Morris: Sure. Sure. So my name is Morris Miselowski. I work as a Foresight Strategist or a Business Futurist is far sexier marketing title. I started my life off as an entrepreneur, not that proverbial person, in the garage back in the deep dark ages when dinosaurs roamed in the early 1980’s and I built my first business from a garage four years later to a thousand employees and I sold them. And I sold it because in those days, entrepreneur and young didn’t go together, it really wasn’t a world that enjoyed that and I was told by everybody that I shouldn’t be in that space, I should go back and find a real job. Having said that, never in my life have I ever had a real job, never have I ever wanted to have a real job. And the real job, of course is a 9 to 5 series pasted activity. So I took my work from that point forward and became a Consultant Strategist. Really, my clients keep coming back to me. I realized in time because they want the conversation about what tomorrow would look like. They needed to understand with as much certainty as possible, it’s kind of incongruous because you can’t be certain about the future but there are lots of conversations that can start the road to what’s most likely and there are better roads to take to what’s most likely than others. And when you can become evidence based, when you can begin to talk with some certainty that things that are relevant today, things are being developed and talked about today and then the likelihood of becoming more important in tomorrow’s landscape you kind to begin to have a really interesting sexy conversation about what might be. And the most beautiful thing about this space is that, ..sorry just dropped out. The most interesting sexy thing about this space in its entirety is, it’s just full of imagination. It allows you to be whatever you want to be. There are no restraints if you allow the restraints to fall away.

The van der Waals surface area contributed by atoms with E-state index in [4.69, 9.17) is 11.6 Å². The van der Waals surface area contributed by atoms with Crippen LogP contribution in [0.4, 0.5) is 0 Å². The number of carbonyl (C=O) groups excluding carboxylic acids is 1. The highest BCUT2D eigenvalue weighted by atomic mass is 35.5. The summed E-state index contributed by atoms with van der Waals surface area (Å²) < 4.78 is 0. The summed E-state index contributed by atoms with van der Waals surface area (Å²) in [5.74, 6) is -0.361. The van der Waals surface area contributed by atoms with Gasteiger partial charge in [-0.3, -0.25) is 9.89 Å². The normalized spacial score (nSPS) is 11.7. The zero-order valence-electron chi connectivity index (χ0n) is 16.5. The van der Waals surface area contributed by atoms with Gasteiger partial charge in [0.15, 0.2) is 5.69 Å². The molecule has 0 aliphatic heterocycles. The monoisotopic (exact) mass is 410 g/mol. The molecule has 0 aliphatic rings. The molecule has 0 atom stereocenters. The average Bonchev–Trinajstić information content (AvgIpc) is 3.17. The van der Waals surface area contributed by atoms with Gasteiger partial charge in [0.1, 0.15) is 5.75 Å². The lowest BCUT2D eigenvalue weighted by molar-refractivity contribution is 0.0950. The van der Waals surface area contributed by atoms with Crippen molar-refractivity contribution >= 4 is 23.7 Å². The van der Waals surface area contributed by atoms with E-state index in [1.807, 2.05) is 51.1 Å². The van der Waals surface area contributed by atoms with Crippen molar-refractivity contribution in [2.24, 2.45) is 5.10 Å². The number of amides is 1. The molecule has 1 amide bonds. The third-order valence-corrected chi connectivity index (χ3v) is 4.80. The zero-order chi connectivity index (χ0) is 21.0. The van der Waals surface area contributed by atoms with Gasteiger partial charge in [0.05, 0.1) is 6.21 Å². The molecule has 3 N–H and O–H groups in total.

My reality is always been this, that whatever has brought you to this place and this time is perfect. It’s exactly who you are. It’s the skills, talents that you have and we need to thank them for taking you this far. Who you are today is kind of an evolution of on who you were yesterday. The most fascinating thing is, who are you going to be tomorrow? What do you want to be tomorrow? What skills do you want to use? What tells you what? What joy do you want to bring into your life? Those things are still able to be created and that’s the journey I love taking people on.